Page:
The Burke Lecture | Fr. James V. Schall, S.J. | Ignatius Insight | May 11, 2009
The Burke Lecture | Fr. James V. Schall, S.J. | Ignatius Insight | May 11, 2009
"Over the past several months, our nation has chosen a
path which more completely denies any legal guarantee of the most fundamental
human right, the right to life, to the innocent and defenseless unborn... Those
in power now determine who will or will not be accorded the legal protection of
the most fundamental right to life." — Archbishop Raymond Burke, Keynote Address at the National Catholic
Prayer Breakfast, Washington, D.C., May 8, 2009.
Raymond Burke is a canon lawyer, the Prefect of the Supreme
Tribunal of the Apostolic Signature, a technical name for head of the Holy
See's legal system. He was formerly the Archbishop of St. Louis. He was invited
to address the annual "National Catholic Prayer Breakfast," held on Friday, May
8, 2009, in Washington, D.C.
Archbishop Burke has the unusual quality of being very
clear. He minces no words. Some, I suppose, think we should never be clear and
always mince words, so that no one know exactly where we stand or what is going
on. We are, no doubt, to be "diplomatic," which too often means that we do not
say everything that needs to be said, or we say it in such convoluted language
that we need it de-codified.
The first thing Burke said in his Washington lecture was
that he was a patriot, that what brings "great strength to the country" is to
live a faithful Catholic life. We forget that a life faithful to the truth is a
strength, not a weakness, to the country. We should pray for the land. Yet,
Burke is deeply "concerned for our nation." Many are afraid to say just how
concerned they are at the new policies and movements of the present elected
government. Too few have thought about what these extraordinary measures of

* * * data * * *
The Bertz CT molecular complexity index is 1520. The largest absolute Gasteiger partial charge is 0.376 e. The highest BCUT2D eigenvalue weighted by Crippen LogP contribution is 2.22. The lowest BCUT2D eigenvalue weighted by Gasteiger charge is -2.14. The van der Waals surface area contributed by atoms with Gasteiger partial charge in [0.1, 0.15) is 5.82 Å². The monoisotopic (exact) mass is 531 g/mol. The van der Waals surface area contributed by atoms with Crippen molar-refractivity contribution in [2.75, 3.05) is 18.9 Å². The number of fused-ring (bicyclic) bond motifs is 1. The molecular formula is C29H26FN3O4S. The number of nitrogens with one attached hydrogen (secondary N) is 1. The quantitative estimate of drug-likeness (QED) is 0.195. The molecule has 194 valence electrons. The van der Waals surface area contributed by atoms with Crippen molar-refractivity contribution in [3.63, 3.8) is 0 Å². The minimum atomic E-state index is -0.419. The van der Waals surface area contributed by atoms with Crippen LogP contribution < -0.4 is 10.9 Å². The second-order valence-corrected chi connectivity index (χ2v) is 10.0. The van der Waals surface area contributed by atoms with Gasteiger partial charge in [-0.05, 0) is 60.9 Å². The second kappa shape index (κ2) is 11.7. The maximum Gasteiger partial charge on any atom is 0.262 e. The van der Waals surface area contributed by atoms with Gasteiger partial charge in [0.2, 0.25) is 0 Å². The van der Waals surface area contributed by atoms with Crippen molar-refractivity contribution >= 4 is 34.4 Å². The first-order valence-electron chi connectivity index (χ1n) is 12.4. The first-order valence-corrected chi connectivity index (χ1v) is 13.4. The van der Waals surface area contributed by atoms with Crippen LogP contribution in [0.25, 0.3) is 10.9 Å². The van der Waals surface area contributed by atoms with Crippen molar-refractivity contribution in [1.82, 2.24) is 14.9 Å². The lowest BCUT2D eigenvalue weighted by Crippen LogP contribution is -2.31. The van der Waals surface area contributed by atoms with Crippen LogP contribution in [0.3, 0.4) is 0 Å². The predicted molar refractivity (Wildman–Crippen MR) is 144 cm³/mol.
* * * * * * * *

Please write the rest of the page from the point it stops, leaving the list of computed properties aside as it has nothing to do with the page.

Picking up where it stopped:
government expansion really imply.
Not only is there concern about human life itself, but
"those in power propose to force physicians and other healthcare professionals,
in other words, those with a particular responsibility to promote and foster
human life, to participate, contrary to what their conscience requires, in the
destruction of unborn human lives, from their first embryonic stage of
development to the moment of death." Strikingly, Burke consistently uses
phrases like "those in power," not those who rule or govern legitimately
(Aquinas' phrase). Burke understands his Machiavelli, with his "revolutionary"
criterion of rule, namely, "to acquire and remain in power."
The legal and physical attacks on the unborn are related to
a new and radical understanding of the family. Burke attacks the first
principle of deviation from marital good. "At the root of the confusion and
error about marriage is the contraceptive mentality—which would have us
believe that the inherent procreative nature of the conjugal union can, in
practice, be mechanically or chemically eliminated, while the marital act
remains unitive." To this view, Burke simply says: "It cannot be so." Those
within and without the Church took their stand on the principle that
"contraception" was an act of unity and freedom. Chesterton had already said of
it that, in logic, it meant "no birth and no control." This is what Burke meant
when he affirmed: "It can't be so."
Burke might have added here that the further evidence of the
effects of this mentality is that "contraceptive" societies are quite literally
dying. They are aging. They do not have enough spirit and energy to reproduce
themselves. Their families are being replace by imported labor. The most
revolutionary movement in the world today arises through the replacements of
populations that have practiced abortion and contraception by the children of
those who do not practice it. There is no way to make this supposedly "private"
choice really private. The consequences are everywhere visible when there are
no or few children to be seen.
Burke, as I say, is blunt. Seldom do we like to hear the
truth. "With unparalleled arrogance, our nation is choosing to renounce its
foundation upon the faithful, indissoluble, and inherently procreative love of
a man and a woman in marriage, and, in violation of what nature itself teaches,
to replace it with a so-called marital relationship, according to the
definition of those who exercise the greatest power in our society."
Notice that phrase again, these "arrogant" proposals are
based solely on "the definition of those who exercise the greatest power in our
society." Power is not authority. It is coercion without reason.
These programs that "violate the integrity of marriage and
the family" are proposed by those who have "freely chosen to lead our nation."
That too is an interesting way to characterize national leadership. They were
not "forced" to make these choices. They freely chose them. That being said,
Burke turns to those who chose such leadership. What the leadership proposed
was no secret. They did not hide their intentions or proposals, though they did
not explain them.